I’m a firm believer in making the computer work harder than I do. The Pragmatic Programmers call this Ubiquitous Automation - whatever can be automated, should be automated.
While I love the fancy sound-bite, to me the idea is one of common sense - if something has to be done the same way every time, a computer is going to be much more reliable and predictable than a human.
Both tools are extremely powerful, but that power comes at a price - too often build scripts become cryptic and hard to maintain.
Partly, this stems from the XML syntax; partly from the fact that the scripts tend to grow and evolve over time; and partly from people trying to be too clever for their own good.
I found an interesting post where the author writes:
I’ve only had the privilege of working with a few NAnt scripts but most of them are very cryptic. They use XML attribute names delimited by periods … With the advent of fluent interfaces and striving to make our code more readable lets make our NAnt build scripts readable. I’m sure that NAnt has a naming convention but who cares lets be pragmatic about this and make our build files easier to read. Let us think of those who are looking at NAnt for the first time.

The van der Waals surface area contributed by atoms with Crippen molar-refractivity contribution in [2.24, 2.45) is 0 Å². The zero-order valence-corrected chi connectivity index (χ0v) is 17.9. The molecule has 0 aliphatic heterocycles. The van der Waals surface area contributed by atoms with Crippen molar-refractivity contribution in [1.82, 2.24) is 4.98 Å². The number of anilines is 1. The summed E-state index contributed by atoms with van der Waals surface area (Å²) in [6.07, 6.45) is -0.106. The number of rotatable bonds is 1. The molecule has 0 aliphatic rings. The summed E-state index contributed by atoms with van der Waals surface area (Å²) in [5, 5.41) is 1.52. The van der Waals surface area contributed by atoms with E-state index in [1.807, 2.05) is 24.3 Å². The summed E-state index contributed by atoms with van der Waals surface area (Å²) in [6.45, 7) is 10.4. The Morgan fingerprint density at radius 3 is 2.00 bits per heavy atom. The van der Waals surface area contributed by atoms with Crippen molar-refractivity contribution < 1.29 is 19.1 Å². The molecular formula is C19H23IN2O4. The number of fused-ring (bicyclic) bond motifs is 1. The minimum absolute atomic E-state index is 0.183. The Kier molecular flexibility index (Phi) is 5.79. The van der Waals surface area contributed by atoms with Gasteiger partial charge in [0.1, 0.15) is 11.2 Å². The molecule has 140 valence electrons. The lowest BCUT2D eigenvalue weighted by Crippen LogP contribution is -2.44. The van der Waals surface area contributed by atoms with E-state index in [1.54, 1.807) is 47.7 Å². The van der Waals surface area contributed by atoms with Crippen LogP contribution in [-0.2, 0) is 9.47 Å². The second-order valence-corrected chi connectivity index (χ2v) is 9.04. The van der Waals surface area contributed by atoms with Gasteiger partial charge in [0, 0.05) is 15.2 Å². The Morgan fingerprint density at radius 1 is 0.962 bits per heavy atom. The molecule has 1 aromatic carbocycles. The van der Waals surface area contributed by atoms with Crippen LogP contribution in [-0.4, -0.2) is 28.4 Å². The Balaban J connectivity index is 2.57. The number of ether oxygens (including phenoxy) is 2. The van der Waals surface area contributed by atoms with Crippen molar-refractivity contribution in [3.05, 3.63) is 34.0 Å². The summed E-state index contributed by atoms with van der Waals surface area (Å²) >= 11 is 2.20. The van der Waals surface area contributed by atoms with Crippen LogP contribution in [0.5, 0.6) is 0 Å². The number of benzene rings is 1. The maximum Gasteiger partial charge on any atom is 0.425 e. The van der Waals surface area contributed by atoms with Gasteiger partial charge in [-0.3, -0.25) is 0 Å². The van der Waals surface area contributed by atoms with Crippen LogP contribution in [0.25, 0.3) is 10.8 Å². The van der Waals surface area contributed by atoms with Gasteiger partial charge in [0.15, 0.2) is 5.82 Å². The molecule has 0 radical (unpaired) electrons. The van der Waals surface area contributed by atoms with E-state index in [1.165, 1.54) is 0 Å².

I admire the sentiment, but suspect he’s throwing the baby out with the bath water.
Certainly, build scripts need to be less cryptic. I couldn’t agree more whole-heartedly with the stated goal.
But, we shouldn’t ignore the gathered wisdom of those that have experience in the tool. Those who have been using NAnt for a while have developed their own techniques and conventions as a way to manage the complexity.
I don’t know about you, but I don’t have time to make all the mistakes myself - I’m more than happy to learn how to avoid the traps from those with greater experience.